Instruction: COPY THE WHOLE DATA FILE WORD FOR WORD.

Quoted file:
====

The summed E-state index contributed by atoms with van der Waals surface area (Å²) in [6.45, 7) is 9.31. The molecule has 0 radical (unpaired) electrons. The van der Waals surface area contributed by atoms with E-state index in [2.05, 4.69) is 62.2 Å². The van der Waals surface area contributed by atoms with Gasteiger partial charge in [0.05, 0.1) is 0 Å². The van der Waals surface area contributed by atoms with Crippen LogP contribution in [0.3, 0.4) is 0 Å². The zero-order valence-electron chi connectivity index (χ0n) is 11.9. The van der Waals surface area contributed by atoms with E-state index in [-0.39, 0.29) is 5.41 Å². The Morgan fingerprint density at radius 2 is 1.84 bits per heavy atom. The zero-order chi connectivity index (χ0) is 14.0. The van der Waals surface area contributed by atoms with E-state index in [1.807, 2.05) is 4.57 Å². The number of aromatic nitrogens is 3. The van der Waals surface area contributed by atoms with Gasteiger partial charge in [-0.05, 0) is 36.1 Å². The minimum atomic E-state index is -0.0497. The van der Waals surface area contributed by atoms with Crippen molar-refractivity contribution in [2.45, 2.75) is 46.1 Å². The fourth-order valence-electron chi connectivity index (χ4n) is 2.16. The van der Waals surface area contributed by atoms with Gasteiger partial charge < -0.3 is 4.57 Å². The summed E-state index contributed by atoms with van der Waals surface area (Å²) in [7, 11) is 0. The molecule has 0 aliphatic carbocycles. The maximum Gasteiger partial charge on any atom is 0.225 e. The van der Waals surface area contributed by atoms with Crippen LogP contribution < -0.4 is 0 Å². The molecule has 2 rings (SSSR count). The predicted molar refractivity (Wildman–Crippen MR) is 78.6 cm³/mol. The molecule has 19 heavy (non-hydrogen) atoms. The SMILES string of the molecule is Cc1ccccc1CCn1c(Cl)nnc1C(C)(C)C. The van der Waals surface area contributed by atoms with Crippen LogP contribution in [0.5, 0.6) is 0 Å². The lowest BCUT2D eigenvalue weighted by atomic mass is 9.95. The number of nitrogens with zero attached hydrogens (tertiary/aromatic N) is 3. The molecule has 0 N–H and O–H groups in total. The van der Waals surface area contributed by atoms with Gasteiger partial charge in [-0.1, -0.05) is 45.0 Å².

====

The summed E-state index contributed by atoms with van der Waals surface area (Å²) in [6.45, 7) is 9.31. The molecule has 0 radical (unpaired) electrons. The van der Waals surface area contributed by atoms with E-state index in [2.05, 4.69) is 62.2 Å². The van der Waals surface area contributed by atoms with Gasteiger partial charge in [0.05, 0.1) is 0 Å². The van der Waals surface area contributed by atoms with Crippen LogP contribution in [0.3, 0.4) is 0 Å². The zero-order valence-electron chi connectivity index (χ0n) is 11.9. The van der Waals surface area contributed by atoms with E-state index in [-0.39, 0.29) is 5.41 Å². The Morgan fingerprint density at radius 2 is 1.84 bits per heavy atom. The zero-order chi connectivity index (χ0) is 14.0. The van der Waals surface area contributed by atoms with E-state index in [1.807, 2.05) is 4.57 Å². The number of aromatic nitrogens is 3. The van der Waals surface area contributed by atoms with Gasteiger partial charge in [-0.05, 0) is 36.1 Å². The minimum atomic E-state index is -0.0497. The van der Waals surface area contributed by atoms with Crippen molar-refractivity contribution in [2.45, 2.75) is 46.1 Å². The fourth-order valence-electron chi connectivity index (χ4n) is 2.16. The van der Waals surface area contributed by atoms with Gasteiger partial charge < -0.3 is 4.57 Å². The summed E-state index contributed by atoms with van der Waals surface area (Å²) in [7, 11) is 0. The molecule has 0 aliphatic carbocycles. The maximum Gasteiger partial charge on any atom is 0.225 e. The van der Waals surface area contributed by atoms with Crippen LogP contribution < -0.4 is 0 Å². The molecule has 2 rings (SSSR count). The predicted molar refractivity (Wildman–Crippen MR) is 78.6 cm³/mol. The molecule has 19 heavy (non-hydrogen) atoms. The SMILES string of the molecule is Cc1ccccc1CCn1c(Cl)nnc1C(C)(C)C. The van der Waals surface area contributed by atoms with Crippen LogP contribution in [0.5, 0.6) is 0 Å². The lowest BCUT2D eigenvalue weighted by atomic mass is 9.95. The number of nitrogens with zero attached hydrogens (tertiary/aromatic N) is 3. The molecule has 0 N–H and O–H groups in total. The van der Waals surface area contributed by atoms with Gasteiger partial charge in [-0.1, -0.05) is 45.0 Å².